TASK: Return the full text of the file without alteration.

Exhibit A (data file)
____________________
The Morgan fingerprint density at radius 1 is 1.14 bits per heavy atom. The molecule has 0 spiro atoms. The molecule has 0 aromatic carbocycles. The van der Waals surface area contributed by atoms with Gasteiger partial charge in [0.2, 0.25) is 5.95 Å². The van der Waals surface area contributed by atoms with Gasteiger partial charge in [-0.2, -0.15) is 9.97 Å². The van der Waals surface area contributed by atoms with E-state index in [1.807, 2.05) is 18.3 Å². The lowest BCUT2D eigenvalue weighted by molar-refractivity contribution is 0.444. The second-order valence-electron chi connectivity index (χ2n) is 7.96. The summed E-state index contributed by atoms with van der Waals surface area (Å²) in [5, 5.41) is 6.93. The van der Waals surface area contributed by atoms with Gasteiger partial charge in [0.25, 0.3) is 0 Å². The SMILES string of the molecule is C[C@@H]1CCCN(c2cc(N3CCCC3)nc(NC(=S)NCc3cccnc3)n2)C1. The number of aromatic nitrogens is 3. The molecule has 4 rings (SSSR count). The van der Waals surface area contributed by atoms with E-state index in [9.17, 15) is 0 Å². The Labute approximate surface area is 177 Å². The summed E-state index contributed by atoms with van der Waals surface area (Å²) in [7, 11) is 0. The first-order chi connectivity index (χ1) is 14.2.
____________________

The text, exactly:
The Morgan fingerprint density at radius 1 is 1.14 bits per heavy atom. The molecule has 0 spiro atoms. The molecule has 0 aromatic carbocycles. The van der Waals surface area contributed by atoms with Gasteiger partial charge in [0.2, 0.25) is 5.95 Å². The van der Waals surface area contributed by atoms with Gasteiger partial charge in [-0.2, -0.15) is 9.97 Å². The van der Waals surface area contributed by atoms with E-state index in [1.807, 2.05) is 18.3 Å². The lowest BCUT2D eigenvalue weighted by molar-refractivity contribution is 0.444. The second-order valence-electron chi connectivity index (χ2n) is 7.96. The summed E-state index contributed by atoms with van der Waals surface area (Å²) in [5, 5.41) is 6.93. The van der Waals surface area contributed by atoms with Gasteiger partial charge in [0.25, 0.3) is 0 Å². The SMILES string of the molecule is C[C@@H]1CCCN(c2cc(N3CCCC3)nc(NC(=S)NCc3cccnc3)n2)C1. The number of aromatic nitrogens is 3. The molecule has 4 rings (SSSR count). The van der Waals surface area contributed by atoms with E-state index in [9.17, 15) is 0 Å². The Labute approximate surface area is 177 Å². The summed E-state index contributed by atoms with van der Waals surface area (Å²) in [7, 11) is 0. The first-order chi connectivity index (χ1) is 14.2.